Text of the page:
Thursday, October 26, 2006

Subsidy data to be made public

EU citizens in all member states should soon be able to find out who gets what in terms of farm subsidies, following a decision by Coreper. This may help to create further public pressure for CAP reform.

Ambassadors agreed 'in principle' to open national farm accounts to public scrutiny. However, the decision requires agreement from the European Parliament which hopefully can be obtained by the end of November. It remains unclear whether the Commission or member states will be responsible for publishing the subsidy data, the Commission being reluctant to take responsibility for publishing information it cannot verify.

France is continuing to demand that no subsidy disclosures are made before 2009 when the presidential elections will be safely out of the way. Jack Thuston from the transparency campaign commented, 'It's great news that European governments are endorsing transparency. But it is quite wrong that we should be kept in the dark until 2009, as the French government is reported to be insisting upon. It now falls to elected Members of the European Parliament to stand up for the rights of those they represent. European citizens have a right to know who gets what from the EU and why. Secrecy is bad for European civil society and bad for the reputation of European institutions.'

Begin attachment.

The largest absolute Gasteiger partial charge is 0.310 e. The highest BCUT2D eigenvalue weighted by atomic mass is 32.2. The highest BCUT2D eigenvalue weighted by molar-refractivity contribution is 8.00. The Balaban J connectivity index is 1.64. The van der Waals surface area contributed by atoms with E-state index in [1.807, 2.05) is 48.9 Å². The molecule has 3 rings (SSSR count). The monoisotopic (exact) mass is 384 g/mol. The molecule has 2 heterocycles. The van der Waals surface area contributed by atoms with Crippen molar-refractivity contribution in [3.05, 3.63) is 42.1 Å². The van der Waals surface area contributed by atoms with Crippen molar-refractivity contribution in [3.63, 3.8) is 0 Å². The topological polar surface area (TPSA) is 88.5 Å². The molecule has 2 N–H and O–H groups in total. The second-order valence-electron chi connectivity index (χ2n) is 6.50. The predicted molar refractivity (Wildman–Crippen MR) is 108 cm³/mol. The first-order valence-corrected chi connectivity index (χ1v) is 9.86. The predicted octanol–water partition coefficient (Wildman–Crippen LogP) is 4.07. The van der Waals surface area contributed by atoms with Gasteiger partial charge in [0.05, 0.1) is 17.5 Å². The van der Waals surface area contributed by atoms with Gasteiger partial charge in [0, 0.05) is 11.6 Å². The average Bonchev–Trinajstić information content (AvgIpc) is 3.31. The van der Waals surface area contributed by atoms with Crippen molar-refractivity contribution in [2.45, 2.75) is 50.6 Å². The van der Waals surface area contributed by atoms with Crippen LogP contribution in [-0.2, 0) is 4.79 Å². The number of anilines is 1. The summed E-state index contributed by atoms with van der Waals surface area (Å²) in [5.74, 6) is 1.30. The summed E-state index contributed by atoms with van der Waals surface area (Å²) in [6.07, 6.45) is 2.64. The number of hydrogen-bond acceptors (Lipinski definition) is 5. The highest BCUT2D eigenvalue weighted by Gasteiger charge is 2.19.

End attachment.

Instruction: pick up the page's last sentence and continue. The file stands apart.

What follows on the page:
Even if the public do become indignant at the size of the handouts given to already prosperous farmers, fundamental reform is likely to encounter continying resistance from the Commission. Commissioner Mariann Fischer Boel has dismissed Defra's reform document as 'incoherent' with 'a complete lack of analysis behind this paper' in an appearance before the House of Commons Environment, Food and Rural Affairs select committee. When I appeared before the committee, I argued that the paper was a strong one, but the problem was the lack of a political strategy to put it into effect.

Fischer Boel insisted, however, that many farmers would be unable to survive without the direct payments scheme and would start to abandon their land with adverse environmental consequences.

Visit at Subsidies

No comments: